I was not at all surprised by the results of the TES survey about swimming (August 1), just saddened.
The introduction of the national curriculum in 1998 and the need for schools to succeed in national tests for the league tables has inevitably led to cutbacks in other non-tested curriculum areas. There is no penalty for a school that neither teaches swimming nor whose pupils fail to achieve the statutory swimming requirements by the end of key stage 2.
During the 30-plus years I have been teaching in the primary sector, I have seen a general decline in the importance attached to swimming by schools, with fewer staff trained to teach it. Student teachers doing a postgraduate certificate in education, or a BEd primary course, have so many areas of the curriculum to learn in the available time that the teaching of swimming is often minimal.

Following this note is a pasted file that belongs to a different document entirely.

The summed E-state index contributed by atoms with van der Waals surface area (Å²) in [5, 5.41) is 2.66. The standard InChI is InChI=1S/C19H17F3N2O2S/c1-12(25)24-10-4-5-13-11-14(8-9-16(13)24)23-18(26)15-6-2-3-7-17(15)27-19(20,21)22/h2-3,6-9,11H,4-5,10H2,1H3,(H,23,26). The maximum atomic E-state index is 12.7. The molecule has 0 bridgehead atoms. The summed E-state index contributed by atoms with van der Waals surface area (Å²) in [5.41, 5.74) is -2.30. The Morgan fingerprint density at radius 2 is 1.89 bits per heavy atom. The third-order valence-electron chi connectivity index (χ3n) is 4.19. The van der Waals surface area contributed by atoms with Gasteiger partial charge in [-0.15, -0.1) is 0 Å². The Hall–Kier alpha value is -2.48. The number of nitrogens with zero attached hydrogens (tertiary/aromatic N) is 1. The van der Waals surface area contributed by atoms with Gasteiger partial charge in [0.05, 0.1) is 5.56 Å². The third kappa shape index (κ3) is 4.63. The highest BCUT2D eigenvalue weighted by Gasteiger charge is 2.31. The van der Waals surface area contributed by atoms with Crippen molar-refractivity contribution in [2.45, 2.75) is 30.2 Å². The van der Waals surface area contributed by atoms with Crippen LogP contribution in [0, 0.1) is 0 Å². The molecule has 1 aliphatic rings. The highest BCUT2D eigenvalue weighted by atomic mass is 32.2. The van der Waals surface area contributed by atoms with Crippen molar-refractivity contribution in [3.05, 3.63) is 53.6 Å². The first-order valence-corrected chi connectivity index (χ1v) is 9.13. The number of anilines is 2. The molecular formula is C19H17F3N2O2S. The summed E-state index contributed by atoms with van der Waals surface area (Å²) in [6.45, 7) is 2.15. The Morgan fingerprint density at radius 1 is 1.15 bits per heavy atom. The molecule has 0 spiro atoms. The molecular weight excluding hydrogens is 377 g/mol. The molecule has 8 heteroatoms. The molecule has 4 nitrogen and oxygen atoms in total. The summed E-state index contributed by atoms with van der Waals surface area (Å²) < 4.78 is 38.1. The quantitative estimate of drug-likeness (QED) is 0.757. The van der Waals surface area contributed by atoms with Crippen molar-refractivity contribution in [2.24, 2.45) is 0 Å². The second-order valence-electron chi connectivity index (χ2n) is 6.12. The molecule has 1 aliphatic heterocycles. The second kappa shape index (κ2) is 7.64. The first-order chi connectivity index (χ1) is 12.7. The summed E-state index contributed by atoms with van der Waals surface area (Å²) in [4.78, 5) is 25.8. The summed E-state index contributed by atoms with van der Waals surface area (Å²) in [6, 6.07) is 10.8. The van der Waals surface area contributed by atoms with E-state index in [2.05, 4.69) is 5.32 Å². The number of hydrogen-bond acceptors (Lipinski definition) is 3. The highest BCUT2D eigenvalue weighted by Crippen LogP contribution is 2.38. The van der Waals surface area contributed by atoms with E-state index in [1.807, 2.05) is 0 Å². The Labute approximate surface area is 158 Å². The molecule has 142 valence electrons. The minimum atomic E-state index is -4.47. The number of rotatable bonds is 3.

Parents these days seem to have less time to teach their children to swim and only a few can afford extra-curricular classes at their local pool. The responsibility for schools to teach children this skill is therefore even more important.
Congratulations to the Meadows primary in Oswestry for being so responsible. Its pupils will have the advantage of a skill that they can continue to use for the rest of their lives and which will help them keep fit and active.
Perhaps if schools were given a bonus score by the Office for Standards in Education for the teaching of swimming and for pupils achieving the required key stage 2 level, we could begin to see more importance given to this vital area of the curriculum.
Colette Cotton Granville Road St Margaret's Bay Dover, Kent